The Russian military has vowed to target and destroy all foreign “mercenaries” fighting for Ukraine, according to a top Russian defense official.
"We know all locations of foreign mercenaries in Ukraine. More surgical strikes will continue to be delivered against them, like the one carried out on March 13 against the training centers in Starichi and at the Yavorovsky proving ground," said Russian Defense Ministry spokesman Igor Konashenkov on Monday.
"Some Western countries have been encouraging their citizens at the government level to participate in combat operations in the capacity of mercenaries against Russian forces in Ukraine. All responsibility for the death of this category of foreign nationals in Ukraine will rest squarely upon the leaders of their respective countries," he warned.
Moscow’s announcement came shortly after an airstrike on Ukraine’s Yavoriv military facility that, according to the Russian Defense Ministry, claimed the lives of 180 “foreign mercenaries.” However, Ukrainian officials have denied that any foreign fighters were killed by the attack.
The Kremlin recently stated that foreign “mercenaries” in Ukraine are not covered by the Geneva Convention and will therefore not be accorded the legal status of combatants. Konashenkov clarified earlier in March that the Russian military will not treat any of the fighters in question as prisoners of war. "I wish to make an official statement that none of the mercenaries the West is sending to Ukraine to fight for the nationalist regime in Kiev can be considered as combatants in accordance with international humanitarian law or enjoy the status of prisoners of war," Konashenkov said on March 3.
The Russian military’s plan to target foreign fighters in Ukraine adds a new layer of complications to the war. American legal scholar Jonathan Turley has argued that, contrary to Russia’s claims, foreign fighters in Ukraine are covered under the Geneva Convention because they were formally invited to participate in the conflict by Ukraine’s president and are being officially incorporated into Ukraine’s armed forces. Turley contends that the foreign fighters, drawn largely from western NATO countries, must be legally accorded the same wartime protections as any other member of Ukraine’s armed forces. Russia’s apparent plan to hunt down and unconditionally eliminate all Ukrainian foreign fighters could, according to Turley’s interpretation, run afoul of international law.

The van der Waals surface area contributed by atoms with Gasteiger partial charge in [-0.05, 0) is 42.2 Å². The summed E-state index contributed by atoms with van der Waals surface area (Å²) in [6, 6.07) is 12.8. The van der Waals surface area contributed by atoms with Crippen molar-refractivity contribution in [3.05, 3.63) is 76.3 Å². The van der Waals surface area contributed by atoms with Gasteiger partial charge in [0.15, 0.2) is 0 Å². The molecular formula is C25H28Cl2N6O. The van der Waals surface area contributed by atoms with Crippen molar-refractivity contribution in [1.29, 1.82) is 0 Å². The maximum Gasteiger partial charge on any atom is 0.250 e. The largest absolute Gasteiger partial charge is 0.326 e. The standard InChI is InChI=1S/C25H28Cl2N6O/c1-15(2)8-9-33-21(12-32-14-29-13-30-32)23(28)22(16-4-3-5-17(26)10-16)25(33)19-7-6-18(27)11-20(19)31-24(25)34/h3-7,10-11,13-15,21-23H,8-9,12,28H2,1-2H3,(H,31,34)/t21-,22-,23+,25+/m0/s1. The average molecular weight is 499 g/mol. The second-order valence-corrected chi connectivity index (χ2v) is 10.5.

But even if Russia’s interpretation of the Geneva Convention were to prevail in an international court of law, the presence of foreign fighters on the front lines still bears underlying escalatory risks. The potential capture or loss of British, American, Canadian, and other Western fighters, whether legally classified as “mercenaries” or not, opens a host of thorny legal, diplomatic, and political issues at a time when Western governments are facing both internal and external pressure to step up their support for the Ukrainian war effort.
Mark Episkopos is a national security reporter for the National Interest.